By Gwendy Schulte, AIC, SCLA
On July 20, 2023, the northern section of Georgia suffered severe weather. I was finishing up dinner when I heard the storm sirens in my area go off. I looked out my back window and it was a beautiful, sunny day. Maybe I was imagining the sirens, so I went to the back door and opened it so I could hear it more clearly. It wouldn’t have been the first time that I mistook an ambulance for the weather sirens! I was met with a blast of incredibly hot, moist air. I knew there was something serious on the way. We lost power a few minutes later.
I noticed clouds were racing across the sky, and within moments it began raining. I went back inside and looked out the rear window to discover a 100’ tall pine tree being thrown around like a rag doll, eventually falling from my yard across my neighbor’s back yard. At that moment the back yard exploded with flying debris – the tops of trees came crashing down and tree limbs were flying sideways. When I realized the magnitude of what had just happened, I went to the front door to find that a large hardwood had toppled over, taking the tops of three other trees down with it. When the wind and rain calmed down, I grabbed an umbrella, put on my shoes, and went outside to see how much damage there was. The road in front of my house was blocked by the top of the tree. The 7’ tall root ball to the largest tree was standing straight up! The entire storm lasted no more than 10 minutes. The sun returned as if nothing had happened.
An hour later I heard chainsaws in the neighborhood. To my surprise, the neighbors had gotten together and were cutting up the tree to clear the roadway in front of my house. I spent an hour talking to them. There were two little girls who told me how they had gone into their basement when the storm began. It occurred to me that they were smarter than I was. I stood mesmerized at my back window, waiting for the roar of a train that never came. The simple act of neighbors coming together to help me get the tree off the road affirmed that in times of trouble, strangers will reach out with a helping hand to those in need.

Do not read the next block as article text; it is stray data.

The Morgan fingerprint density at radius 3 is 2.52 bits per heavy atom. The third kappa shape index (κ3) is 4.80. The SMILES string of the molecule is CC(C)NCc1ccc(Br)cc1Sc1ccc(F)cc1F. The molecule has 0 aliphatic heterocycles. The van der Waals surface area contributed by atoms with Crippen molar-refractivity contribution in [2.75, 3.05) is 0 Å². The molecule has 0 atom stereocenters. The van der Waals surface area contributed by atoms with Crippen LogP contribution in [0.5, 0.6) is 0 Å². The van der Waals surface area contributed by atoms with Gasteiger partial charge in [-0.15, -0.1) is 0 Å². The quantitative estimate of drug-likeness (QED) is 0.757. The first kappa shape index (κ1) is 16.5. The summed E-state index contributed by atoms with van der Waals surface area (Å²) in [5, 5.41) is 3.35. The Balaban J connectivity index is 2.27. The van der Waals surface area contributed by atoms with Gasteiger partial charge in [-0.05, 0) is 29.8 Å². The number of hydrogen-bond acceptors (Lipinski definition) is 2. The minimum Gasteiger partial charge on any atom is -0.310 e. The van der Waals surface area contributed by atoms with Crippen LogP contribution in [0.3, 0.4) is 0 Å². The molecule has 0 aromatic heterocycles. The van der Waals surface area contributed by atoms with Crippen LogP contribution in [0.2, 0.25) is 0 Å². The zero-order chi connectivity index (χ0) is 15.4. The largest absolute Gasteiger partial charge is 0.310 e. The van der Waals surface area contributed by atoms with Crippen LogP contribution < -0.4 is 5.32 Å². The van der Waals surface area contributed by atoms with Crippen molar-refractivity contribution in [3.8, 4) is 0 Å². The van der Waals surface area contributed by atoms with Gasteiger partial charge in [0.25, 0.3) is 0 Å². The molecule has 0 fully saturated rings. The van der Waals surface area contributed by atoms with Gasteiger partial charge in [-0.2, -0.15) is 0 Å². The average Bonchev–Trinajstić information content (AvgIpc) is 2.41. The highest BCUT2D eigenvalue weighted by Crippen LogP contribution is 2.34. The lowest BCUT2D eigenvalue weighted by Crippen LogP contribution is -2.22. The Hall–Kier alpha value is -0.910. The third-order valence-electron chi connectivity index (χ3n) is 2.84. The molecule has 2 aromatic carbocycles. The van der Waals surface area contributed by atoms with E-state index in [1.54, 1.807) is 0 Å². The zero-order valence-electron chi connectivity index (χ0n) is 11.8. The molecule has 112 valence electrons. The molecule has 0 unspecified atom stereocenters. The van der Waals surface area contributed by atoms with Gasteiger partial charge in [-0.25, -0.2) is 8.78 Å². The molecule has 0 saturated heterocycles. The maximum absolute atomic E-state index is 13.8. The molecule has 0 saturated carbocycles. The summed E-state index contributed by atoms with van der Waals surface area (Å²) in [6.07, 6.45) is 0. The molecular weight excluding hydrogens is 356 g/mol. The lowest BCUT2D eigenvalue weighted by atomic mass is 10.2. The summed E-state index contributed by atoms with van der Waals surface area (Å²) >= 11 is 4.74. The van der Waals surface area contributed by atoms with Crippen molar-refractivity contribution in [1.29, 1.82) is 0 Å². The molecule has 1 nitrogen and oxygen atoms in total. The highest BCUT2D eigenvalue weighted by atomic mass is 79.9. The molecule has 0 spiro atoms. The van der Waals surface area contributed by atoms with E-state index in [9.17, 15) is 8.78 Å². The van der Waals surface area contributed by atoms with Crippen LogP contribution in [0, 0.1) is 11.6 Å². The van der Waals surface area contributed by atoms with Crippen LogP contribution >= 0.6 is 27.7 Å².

My power was restored within 12 hours. Cable, internet, and phone service were restored 4 days later. The following day my tree company was able to clear up the largest amount of the debris. It took three men, a commercial chipper, and a tractor 6 hours to clear up the debris. Others were not so lucky. Over the coming days I learned that one of my neighbors lost their house when two large trees crushed their home. Another neighbor’s dog was caught in the storm and lost its life. At least three major grocery stores, one exit down from where I live, lost all of their refrigerated product because they had no backup generator. The water company asked everyone to limit water use to only emergency needs as they had lost power, too. Some people were trapped in their homes or their neighborhoods for days because of fallen trees blocking access. Others lost all of their frozen food because of longer power outages. I was very lucky the trees fell away from my house instead of on my house and power was quickly restored!